Can Argos switch from shops to box?

As Argos readies its home-shopping channel, one potential competitor is in administration and others have closed. Amanda Wilkinson looks at the prospects

Argos is to enter the UK home-shopping market, just as the sector is set for a radical overhaul. The chain will be the first traditional high street retailer to launch an own-branded home-shopping channel in the UK (MW last week).

Argos will enter a cluttered market. The UK has more than 20 home-shopping channels and industry insiders say it is ready for a shake-up. Already this year, the loss-making Littlewoods-Granada joint venture Shop! TV has closed and Home Shopping Europe’s UK TV and website shopping channel was put up for sale last week, after going into administration. Other, more content-driven channels – Taste, owned by Sainsbury’s and Carlton Communications and Wellbeing, owned by Boots and Granada – have also closed in the past year. Industry observers say the loss-making channels failed to drive sales or build brand awareness, as they did not bear the retailers’ names and were based on a flawed model. The channels had high production costs and overheads, and were dependent on advertising revenue.

Richard Burrell, director of digital media for QVC, the UK’s first home-shopping channel, which went on air in 1993, believes that “more fallout” is inevitable, as there are just too many channels.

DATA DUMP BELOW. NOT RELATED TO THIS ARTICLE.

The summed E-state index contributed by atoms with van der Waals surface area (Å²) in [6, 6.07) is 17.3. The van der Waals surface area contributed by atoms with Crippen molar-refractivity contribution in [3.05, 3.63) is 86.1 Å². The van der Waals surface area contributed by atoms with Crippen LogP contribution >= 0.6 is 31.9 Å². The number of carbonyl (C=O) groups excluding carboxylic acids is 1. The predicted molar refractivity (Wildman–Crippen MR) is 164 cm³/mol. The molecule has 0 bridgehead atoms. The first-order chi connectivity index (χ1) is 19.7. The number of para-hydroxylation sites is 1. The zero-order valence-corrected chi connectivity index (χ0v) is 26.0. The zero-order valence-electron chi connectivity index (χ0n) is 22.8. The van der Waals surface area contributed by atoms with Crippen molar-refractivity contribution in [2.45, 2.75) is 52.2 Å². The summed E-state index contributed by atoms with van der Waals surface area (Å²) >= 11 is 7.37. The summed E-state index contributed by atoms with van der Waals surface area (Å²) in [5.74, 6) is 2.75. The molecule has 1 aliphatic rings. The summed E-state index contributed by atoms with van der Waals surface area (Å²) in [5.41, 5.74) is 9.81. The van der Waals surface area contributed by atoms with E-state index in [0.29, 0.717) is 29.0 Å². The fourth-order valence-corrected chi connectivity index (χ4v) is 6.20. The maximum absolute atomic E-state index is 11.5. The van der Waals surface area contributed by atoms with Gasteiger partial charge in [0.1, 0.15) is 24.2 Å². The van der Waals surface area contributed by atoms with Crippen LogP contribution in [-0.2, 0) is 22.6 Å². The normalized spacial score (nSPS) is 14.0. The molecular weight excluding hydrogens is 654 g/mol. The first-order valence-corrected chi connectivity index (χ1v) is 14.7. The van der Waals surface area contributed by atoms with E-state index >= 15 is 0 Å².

Richard Hyman, chairman of retail analyst Verdict Research, is sceptical about the market in general and about Argos’s chances of success: “The jury is out on home shopping. QVC has made it work, but it has taken a long time to do so. Littlewoods is a similar business to Argos, and ran Shop! for years, but that eventually closed.”

Even if the Argos channel is a success, Hyman fears that the retailer may cannibalise its own customers.

Argos is not the only well-known brand to have decided to launch an own-brand shopping channel.

Thomas Cook launched a home-shopping channel on digital satellite last December, with the intention of building brand loyalty and driving sales through its call centre, website and high street travel agents. The company has recognised that holiday shopping channels, such as TV Travel Shop, account for almost three per cent of the travel market – or 1 million passengers.

Mark Cullen, chief executive of digital TV specialist Enteraction TV, which is working with Thomas Cook TV, believes that other branded retailers will follow the holiday company and Argos. They will replace the early entrants, which operated in a similar fashion to market traders, piling products high and selling them cheap.

He says: “The answer is not going to be constant sales. Shopping channels are going to have to do more to entice and entertain audiences in order to sell to them. UK retailers are looking with interest at this as they increasingly seek ways to reach groups of cash-rich, time-poor consumers.”

In-store video and mail order specialist JML, which is launching a 24-hour shopping channel later this year, is another company keen to enter the market.